A starting point for studying an individual’s leadership behaviours is to select a set of critical incidents which collectively throw light on the person and their behaviour patterns over an extended time period. That is what sports journalist Michael Carr did recently [May 2011]. His top ten Alex Ferguson incidents are:
1. Treble champions (1998/1999)
2. You don’t win anything with kids & managerial mind games (1995/1996)
3. Putting the boot in (that David Beckham dressing room injury 2002/2003)
4. Rivalry with Arsenal’s manager Arsene Wenger (1996 – Today)
5. First Premiership Crown (1992/1993)
6. A battle of footballing philosophies (with Jose Mourhino’s Chelsea 2006/2007)
7. A dramatic turnaround (Arsenal snatch championship defeat in March 2003)
8. Surpassing Liverpool’s nineteen league titles (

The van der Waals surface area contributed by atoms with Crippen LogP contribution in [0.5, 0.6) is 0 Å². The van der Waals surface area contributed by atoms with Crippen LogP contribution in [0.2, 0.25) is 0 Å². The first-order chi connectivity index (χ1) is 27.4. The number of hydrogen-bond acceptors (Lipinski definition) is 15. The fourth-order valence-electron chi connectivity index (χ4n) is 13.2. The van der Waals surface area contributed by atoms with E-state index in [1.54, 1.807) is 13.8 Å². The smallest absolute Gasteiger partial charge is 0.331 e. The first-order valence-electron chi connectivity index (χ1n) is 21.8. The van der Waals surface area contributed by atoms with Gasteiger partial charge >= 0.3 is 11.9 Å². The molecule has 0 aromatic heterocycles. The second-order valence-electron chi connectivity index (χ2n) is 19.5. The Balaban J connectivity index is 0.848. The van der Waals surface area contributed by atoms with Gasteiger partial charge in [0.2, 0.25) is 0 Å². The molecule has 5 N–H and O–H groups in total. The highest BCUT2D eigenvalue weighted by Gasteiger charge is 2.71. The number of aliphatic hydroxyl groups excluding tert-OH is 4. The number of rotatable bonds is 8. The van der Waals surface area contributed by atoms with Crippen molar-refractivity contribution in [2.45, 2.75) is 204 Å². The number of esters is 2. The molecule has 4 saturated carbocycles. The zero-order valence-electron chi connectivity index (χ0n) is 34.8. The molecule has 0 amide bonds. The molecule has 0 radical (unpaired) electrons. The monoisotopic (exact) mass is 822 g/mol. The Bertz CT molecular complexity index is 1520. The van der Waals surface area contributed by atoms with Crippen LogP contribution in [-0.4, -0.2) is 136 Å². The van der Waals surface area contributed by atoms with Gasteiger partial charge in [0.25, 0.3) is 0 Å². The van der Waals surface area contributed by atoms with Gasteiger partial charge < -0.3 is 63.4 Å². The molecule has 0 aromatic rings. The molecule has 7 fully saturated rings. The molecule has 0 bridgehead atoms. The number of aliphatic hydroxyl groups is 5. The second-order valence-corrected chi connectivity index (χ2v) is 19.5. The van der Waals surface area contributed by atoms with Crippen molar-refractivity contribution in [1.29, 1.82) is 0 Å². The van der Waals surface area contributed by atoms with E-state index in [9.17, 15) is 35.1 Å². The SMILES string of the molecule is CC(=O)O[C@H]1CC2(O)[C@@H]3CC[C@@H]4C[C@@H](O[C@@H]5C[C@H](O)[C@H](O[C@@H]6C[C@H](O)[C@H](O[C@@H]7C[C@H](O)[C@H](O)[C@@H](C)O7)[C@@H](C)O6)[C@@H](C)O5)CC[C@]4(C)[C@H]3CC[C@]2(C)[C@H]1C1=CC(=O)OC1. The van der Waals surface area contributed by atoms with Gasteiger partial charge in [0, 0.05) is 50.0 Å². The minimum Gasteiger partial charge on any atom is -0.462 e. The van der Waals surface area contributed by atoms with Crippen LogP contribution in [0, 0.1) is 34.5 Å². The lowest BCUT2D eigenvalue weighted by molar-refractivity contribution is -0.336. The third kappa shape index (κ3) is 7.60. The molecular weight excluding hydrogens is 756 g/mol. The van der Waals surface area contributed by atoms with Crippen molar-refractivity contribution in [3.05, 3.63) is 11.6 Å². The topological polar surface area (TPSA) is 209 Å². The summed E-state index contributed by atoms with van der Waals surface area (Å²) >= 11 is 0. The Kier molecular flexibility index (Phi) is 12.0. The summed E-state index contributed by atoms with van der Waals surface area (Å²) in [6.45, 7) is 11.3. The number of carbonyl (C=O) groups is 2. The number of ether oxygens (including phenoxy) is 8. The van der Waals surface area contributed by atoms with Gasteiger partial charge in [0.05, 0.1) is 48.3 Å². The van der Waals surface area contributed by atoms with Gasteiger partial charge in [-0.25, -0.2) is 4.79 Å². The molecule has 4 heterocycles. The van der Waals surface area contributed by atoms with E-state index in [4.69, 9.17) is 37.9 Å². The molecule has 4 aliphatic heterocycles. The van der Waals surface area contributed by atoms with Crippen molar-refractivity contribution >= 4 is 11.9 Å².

to be confirmed, Confirmed May 14th 2011. 2010/2011)
9. Panorama accusations (after which, AF refuses to give interviews to BBC, 2004)
10. You’ve gotta be joking ref! (FA punishment for various comments about referees, 2011)
The stories provide a wealth of information about one of the most successful leaders in Football of all time. They provide ‘compare and contrast’ opportunities with two other great managers (Wenger and Mourniho). They remind us that leaders are humans with human faults and weaknesses. A besotted fan might find plausible explanations to explain dressing-room outbursts like the one which speeded up David Beckham’s departure as a strength. Leadership theories might treat this as an unintended consequence rather than part of a grand strategy to get rid of David Beckham.
Critical incident analysis
Professor Cathy Cassell is a distinguished management scholar and long-time football supporter. She teaches her students at Manchester Business School qualitative research methods, including critical incident analysis. This approach helps a researcher identify the various themes which recur within a set of stories and their critical incidents. So come on Cathy. Let’s be ‘avin you. How about putting Sir Alex under the microscope on your courses next year?